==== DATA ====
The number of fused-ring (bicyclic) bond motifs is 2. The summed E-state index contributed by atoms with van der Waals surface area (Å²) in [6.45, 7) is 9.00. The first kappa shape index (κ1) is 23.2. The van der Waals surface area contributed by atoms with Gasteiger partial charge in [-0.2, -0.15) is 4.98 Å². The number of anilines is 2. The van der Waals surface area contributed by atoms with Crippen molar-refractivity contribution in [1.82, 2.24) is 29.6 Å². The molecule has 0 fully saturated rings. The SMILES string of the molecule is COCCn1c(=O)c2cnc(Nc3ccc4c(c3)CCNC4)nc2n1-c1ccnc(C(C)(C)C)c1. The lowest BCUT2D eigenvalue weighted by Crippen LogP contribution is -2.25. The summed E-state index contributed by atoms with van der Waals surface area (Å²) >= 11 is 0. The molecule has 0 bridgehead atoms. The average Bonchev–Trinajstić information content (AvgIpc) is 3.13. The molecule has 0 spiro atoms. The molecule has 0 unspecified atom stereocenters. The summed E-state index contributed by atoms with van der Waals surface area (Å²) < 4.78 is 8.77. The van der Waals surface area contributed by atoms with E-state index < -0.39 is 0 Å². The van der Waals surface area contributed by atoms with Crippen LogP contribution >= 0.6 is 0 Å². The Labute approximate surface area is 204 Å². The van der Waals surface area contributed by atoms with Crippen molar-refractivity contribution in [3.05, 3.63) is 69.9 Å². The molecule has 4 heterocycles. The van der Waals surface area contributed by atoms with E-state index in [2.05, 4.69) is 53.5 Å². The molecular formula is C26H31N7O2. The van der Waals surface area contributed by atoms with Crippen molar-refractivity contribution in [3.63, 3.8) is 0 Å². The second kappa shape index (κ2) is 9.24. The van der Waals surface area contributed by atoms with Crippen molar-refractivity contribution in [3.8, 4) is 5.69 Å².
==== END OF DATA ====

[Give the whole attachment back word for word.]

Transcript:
The number of fused-ring (bicyclic) bond motifs is 2. The summed E-state index contributed by atoms with van der Waals surface area (Å²) in [6.45, 7) is 9.00. The first kappa shape index (κ1) is 23.2. The van der Waals surface area contributed by atoms with Gasteiger partial charge in [-0.2, -0.15) is 4.98 Å². The number of anilines is 2. The van der Waals surface area contributed by atoms with Crippen molar-refractivity contribution in [1.82, 2.24) is 29.6 Å². The molecule has 0 fully saturated rings. The SMILES string of the molecule is COCCn1c(=O)c2cnc(Nc3ccc4c(c3)CCNC4)nc2n1-c1ccnc(C(C)(C)C)c1. The lowest BCUT2D eigenvalue weighted by Crippen LogP contribution is -2.25. The summed E-state index contributed by atoms with van der Waals surface area (Å²) >= 11 is 0. The molecule has 0 bridgehead atoms. The average Bonchev–Trinajstić information content (AvgIpc) is 3.13. The molecule has 0 spiro atoms. The molecule has 0 unspecified atom stereocenters. The summed E-state index contributed by atoms with van der Waals surface area (Å²) < 4.78 is 8.77. The van der Waals surface area contributed by atoms with E-state index < -0.39 is 0 Å². The van der Waals surface area contributed by atoms with Crippen LogP contribution >= 0.6 is 0 Å². The Labute approximate surface area is 204 Å². The van der Waals surface area contributed by atoms with Crippen molar-refractivity contribution in [3.05, 3.63) is 69.9 Å². The molecule has 4 heterocycles. The van der Waals surface area contributed by atoms with E-state index in [2.05, 4.69) is 53.5 Å². The molecular formula is C26H31N7O2. The van der Waals surface area contributed by atoms with Crippen molar-refractivity contribution in [3.63, 3.8) is 0 Å². The second kappa shape index (κ2) is 9.24. The van der Waals surface area contributed by atoms with Crippen molar-refractivity contribution in [3.8, 4) is 5.69 Å².